Kubera’s Nine Treasures

- January 28, 2022

By Komal Narwani 

In Hindu mythology, the demi-god Kubera is known as the god of wealth. Once the ruler of Lanka, he was overthrown by Ravana, his half-brother. He eventually settled in the city of Alaka in the Himalayas. In the scriptures, Alaka or Alakapuri is described as a splendid city blessed with abundance, much like the wealthy god’s personality.

Kubera is often depicted holding a bag of gold, symbolizing the enormous wealth he owns. Interestingly, he also owns nine priceless treasures. According to Amarakosha, a thesaurus written in Sanskrit by the ancient Indian scholar Amarasimha, Nidhi or Nidhana is a set of nine treasures possessed by Kubera. While not much is known about the Nidhi, it is believed that each of these has a guardian spirit associated with it. Let’s look at the Nidhi in brief.

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  1. Padma 

The Padma translates to the lotus flower. However, this treasure is interpreted as a lake in the Himalayas containing precious minerals and gemstones. 

2. Mahapadma 

Just like the name signifies, Mahapadma is the great lotus flower, which symbolizes a lake double the size of Padma. Thus, it has double the number of minerals and gemstones than the Padma.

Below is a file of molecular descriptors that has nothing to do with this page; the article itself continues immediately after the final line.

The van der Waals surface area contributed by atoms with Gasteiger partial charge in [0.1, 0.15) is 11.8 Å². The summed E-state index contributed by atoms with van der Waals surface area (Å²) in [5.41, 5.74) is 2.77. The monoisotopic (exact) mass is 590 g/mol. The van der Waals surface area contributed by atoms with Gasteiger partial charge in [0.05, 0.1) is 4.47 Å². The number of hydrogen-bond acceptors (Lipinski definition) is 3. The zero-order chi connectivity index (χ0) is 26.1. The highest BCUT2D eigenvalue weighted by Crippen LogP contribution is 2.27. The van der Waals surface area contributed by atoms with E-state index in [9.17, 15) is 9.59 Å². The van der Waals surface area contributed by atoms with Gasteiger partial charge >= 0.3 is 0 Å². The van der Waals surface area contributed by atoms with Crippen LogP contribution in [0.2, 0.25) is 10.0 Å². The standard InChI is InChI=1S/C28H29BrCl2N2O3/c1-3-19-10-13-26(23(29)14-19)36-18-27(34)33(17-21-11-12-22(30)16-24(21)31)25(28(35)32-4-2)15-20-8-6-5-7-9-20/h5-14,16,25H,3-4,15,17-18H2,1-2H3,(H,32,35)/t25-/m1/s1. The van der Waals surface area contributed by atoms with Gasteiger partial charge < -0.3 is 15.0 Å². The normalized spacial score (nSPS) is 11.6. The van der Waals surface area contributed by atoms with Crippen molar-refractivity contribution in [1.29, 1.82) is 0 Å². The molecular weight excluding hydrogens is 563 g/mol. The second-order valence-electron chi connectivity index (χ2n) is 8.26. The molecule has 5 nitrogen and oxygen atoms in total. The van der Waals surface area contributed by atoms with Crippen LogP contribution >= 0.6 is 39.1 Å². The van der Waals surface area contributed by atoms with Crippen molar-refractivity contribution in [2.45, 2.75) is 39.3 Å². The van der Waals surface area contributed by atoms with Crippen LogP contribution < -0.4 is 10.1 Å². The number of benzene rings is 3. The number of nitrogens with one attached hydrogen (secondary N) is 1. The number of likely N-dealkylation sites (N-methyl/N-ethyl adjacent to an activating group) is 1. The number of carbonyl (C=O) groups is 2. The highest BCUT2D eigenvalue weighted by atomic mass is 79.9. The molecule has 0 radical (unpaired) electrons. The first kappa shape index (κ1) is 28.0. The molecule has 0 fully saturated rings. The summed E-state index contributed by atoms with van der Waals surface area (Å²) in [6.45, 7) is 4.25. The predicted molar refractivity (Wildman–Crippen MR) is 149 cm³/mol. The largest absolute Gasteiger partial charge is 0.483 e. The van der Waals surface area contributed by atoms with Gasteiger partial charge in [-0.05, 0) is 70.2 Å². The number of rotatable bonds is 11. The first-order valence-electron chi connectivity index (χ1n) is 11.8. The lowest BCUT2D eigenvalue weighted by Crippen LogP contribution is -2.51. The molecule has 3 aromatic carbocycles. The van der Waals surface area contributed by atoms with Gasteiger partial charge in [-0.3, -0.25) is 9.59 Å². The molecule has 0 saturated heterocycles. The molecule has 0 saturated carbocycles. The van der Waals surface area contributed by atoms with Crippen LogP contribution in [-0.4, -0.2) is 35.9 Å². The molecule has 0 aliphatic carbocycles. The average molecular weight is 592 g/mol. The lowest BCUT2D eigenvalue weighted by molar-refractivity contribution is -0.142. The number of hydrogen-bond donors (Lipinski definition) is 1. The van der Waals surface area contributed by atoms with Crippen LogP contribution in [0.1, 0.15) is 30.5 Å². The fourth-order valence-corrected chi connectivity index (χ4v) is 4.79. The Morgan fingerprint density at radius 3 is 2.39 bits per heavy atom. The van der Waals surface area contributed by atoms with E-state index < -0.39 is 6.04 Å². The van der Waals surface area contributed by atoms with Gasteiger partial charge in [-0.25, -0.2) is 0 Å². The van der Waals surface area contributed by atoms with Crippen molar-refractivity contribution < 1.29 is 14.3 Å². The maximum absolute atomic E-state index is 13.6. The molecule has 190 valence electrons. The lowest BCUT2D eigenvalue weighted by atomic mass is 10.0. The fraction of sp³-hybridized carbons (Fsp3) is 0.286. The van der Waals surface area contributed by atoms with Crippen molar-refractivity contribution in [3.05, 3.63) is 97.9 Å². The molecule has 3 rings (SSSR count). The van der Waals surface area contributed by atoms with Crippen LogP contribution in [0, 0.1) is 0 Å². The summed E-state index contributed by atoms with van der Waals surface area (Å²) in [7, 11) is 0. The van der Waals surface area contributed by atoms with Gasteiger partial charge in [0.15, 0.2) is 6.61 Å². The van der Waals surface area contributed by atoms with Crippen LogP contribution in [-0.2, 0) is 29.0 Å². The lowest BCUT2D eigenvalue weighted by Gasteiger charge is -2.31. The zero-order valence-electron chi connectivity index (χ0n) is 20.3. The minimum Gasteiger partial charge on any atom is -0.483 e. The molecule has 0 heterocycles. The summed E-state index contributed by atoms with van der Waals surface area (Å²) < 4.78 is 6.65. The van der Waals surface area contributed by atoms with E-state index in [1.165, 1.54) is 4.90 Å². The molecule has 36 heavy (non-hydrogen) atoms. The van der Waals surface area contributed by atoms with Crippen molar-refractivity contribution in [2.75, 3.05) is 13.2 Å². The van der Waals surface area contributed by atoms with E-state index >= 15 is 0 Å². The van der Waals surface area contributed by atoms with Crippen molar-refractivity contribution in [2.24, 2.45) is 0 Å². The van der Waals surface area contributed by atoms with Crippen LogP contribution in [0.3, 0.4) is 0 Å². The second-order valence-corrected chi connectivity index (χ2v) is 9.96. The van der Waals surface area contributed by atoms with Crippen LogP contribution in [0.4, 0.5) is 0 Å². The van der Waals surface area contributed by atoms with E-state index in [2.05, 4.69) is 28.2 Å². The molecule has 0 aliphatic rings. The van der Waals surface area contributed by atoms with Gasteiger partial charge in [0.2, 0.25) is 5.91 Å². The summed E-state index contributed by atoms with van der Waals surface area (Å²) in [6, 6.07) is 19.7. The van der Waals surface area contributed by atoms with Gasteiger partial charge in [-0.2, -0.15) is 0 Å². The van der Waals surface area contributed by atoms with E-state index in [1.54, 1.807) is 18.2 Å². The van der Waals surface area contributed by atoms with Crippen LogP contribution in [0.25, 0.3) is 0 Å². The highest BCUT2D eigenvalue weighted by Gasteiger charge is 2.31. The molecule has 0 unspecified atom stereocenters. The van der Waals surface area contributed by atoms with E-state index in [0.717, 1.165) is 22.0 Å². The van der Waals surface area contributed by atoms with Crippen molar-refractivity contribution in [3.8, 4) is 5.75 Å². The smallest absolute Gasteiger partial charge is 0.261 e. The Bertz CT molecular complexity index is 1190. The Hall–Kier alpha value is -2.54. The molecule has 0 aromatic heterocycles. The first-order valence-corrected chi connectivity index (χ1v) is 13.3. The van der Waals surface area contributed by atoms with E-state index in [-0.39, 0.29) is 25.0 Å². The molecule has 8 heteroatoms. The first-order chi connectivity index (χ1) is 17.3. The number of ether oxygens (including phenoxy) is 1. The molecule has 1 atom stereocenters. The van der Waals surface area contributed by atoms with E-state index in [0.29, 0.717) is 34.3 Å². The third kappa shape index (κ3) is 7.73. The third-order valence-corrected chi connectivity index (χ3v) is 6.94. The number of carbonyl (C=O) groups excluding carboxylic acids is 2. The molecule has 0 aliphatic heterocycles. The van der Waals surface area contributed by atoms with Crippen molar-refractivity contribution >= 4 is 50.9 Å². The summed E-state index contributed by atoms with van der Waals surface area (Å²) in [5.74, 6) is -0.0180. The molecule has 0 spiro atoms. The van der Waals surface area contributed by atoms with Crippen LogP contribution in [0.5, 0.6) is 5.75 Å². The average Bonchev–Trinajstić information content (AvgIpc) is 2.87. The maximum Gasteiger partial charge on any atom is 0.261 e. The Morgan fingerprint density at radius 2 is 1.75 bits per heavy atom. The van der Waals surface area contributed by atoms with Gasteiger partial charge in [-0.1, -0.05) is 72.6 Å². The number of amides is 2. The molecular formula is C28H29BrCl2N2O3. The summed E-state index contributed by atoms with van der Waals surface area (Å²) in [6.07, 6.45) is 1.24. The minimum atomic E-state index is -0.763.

3. Shankha 

The Shankha or conch is considered to be a sacred object, according to the scriptures. It holds significance in a lot of Puranic texts, including the Mahabharata. The mineral composition of a shankha, calcium, iron and magnesium, makes it even more precious. 

4. Makara 

While the literal translation of Makara is a crocodile, Amarakosha says it is also a synonym of Padmini, which means black antimony. The powdered form of antimony is a source of kohl. 

5. Kachchhapa 

The tortoise shell is considered auspicious. Its mineral composition makes it extremely valuable. Various accessories and artefacts have been designed from turtle shells in old times. However, the illegal trade of tortoise shells has been banned under the Convention on International Trade in Endangered Species since 1973. 

6. Kumud 

A tantalizing bright scarlet coloured mineral, cinnabar is one of the other treasures of Kubera. It is the brick-red form of mercury sulfide. This mineral is the source of vermillion which is used in several Indian rituals too.    

7. Kunda 

Kunda means the jasmine flower. However, this treasure is interpreted as arsenic, since the jasmine plant absorbs arsenic from the soil.  

8. Kharva 

The Kharva symbolizes cups and vessels baked in fire. 

9. Nila 

The gemstone sapphire is Nila. It is made up of the mineral corundum, a crystalline form of aluminium oxide. The blue gemstone is one of the most expensive jewels, even in the real world. 


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